ANNOUNCER: This portion of The Money Pit is brought to you by Ryobi, manufacturer of professional feature power tools and accessories with an affordable price for the do-it-yourselfer. Ryobi power tools. Pro features, affordable price. Available exclusively at The Home Depot. Now, here are Tom and Leslie.
TOM: If your dog decides to hide every time you start a home improvement project, maybe he’s the smart one. (Leslie chuckles) You should call us, on the other hand. The number is 1-888-MONEY-PIT. Welcome back. I’m Tom Kraeutler.
LESLIE: And I’m Leslie Segrete and you should give us a call right now at 1-888-MONEY-PIT and you could win a pretty cool prize. It’s the Swann Digital Private Eye security system. It’s worth 199 bucks and it basically is a simple alarm system but it’s all dressed up because it’s got a motion-triggered digital camera in there that’s going to catch intruders in the act or perhaps, you know, a wandering animal crossing through your yard or maybe your kids playing a trick on you and setting it off. It can record up to 20,000 images and I guarantee you will be surprised by what you see what goes on in the middle of the night when you’re not paying attention. (Tom laughs) If you want a chance to win, give us a call right now at 1-888-MONEY-PIT. Ask your question on the air. We’re going to throw your name into the Money Pit hardhat for your chance to win.
TOM: 888-666-3974. MoneyPit.com is the website. Does your home seem a bit dark and dreary? Well, of course the solution is to let in some light. Now, you can add or enlarge just a window or two for a big difference or you should consider skylights. There are many positive benefits of putting in a skylight. Increased natural lighting and improved fresh air circulation can add some new life to your space.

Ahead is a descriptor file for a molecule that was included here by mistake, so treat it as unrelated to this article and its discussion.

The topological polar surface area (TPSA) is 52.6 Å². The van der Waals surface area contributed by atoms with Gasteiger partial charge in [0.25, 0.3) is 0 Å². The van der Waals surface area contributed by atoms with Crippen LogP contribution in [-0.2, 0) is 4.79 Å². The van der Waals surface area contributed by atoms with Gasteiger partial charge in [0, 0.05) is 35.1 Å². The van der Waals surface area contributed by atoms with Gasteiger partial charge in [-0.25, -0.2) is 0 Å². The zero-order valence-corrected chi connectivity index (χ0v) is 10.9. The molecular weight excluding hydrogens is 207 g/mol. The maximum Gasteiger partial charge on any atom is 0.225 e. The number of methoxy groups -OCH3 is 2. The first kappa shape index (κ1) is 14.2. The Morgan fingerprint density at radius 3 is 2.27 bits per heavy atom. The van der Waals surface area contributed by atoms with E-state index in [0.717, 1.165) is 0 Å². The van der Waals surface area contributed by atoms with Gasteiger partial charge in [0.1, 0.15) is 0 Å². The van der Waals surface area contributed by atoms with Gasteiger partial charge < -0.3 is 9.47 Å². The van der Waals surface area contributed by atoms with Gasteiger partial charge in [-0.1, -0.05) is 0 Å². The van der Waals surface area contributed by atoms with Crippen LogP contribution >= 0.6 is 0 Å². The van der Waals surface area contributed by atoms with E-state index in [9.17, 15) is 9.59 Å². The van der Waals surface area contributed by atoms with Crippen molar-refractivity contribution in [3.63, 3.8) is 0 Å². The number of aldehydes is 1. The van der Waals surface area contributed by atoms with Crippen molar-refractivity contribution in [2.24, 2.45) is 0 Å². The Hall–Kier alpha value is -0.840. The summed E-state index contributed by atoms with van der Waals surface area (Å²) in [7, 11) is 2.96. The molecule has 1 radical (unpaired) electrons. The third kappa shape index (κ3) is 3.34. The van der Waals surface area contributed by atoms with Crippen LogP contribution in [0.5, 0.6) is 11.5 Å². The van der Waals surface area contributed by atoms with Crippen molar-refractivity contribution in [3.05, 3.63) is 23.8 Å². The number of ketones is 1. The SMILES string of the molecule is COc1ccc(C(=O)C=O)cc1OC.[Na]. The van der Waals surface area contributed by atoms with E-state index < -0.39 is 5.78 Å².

Now, if you’re thinking about putting in that skylight, there’s really three types. There’s a roof window, which is a kind that you put in like dormers on a pitched roof. There’s a traditional skylight; either vented or not. And there’s a new kind of skylight called a sun tunnel which is really cool because you don’t need to build that big well between the skylight itself and the ceiling. With a sun tunnel you put in the skylight at the top and then there’s a tube that’s mirrored on the inside that connects to a light which looks like kind of a flush ceiling lamp that’s inside …
TOM: … but it brings in a lot of fresh, bright sunlight all day long. That’s an easy way to get a skylight into your house as well. All things that you possibly can do yourself with a bit of help from us or have a pro do it and just sit back while somebody else does the work.
LESLIE: Linda in Indiana has a question about a floor gone bad. What’s going on?
LINDA: My daughter just put some laminate flooring down, like living room and dining room area together. And right in the center of the room it like bubbles where it locks …
LESLIE: It sort of buckles up?
LINDA: Yes, and it started with about a two-inch gap and now it’s about a foot, foot-and-a-half. You know, it’s getting worse; it’s not (AUDIO GAP). And how would you fix it? Do you have to rip the whole floor back up and start again?
TOM: Wow, it sounds like there were a couple of pieces of laminate floor that didn’t quite get clicked together; didn’t quite get locked together properly.
LINDA: Well, they swear that it did but (chuckling), I don’t know.
TOM: Well, did you have this professionally installed?
TOM: OK, they did it themselves?
LINDA: We did it ourselves and this is like the fourth one that they have done.
LINDA: And this is the only floor that’s ever done it.
TOM: Well, it’s very unusual that there’s a manufacturing defect, I’ve got to tell you. Because that stuff is just made by the mile and it all comes out very consistent. It’s hard to mess it up. If the tongue or the groove was damaged as the floor was being together, for some reason it sounds like it didn’t quite lock in the middle and there’s no easy fix for this. You can disassemble the floor; assuming you didn’t glue it down.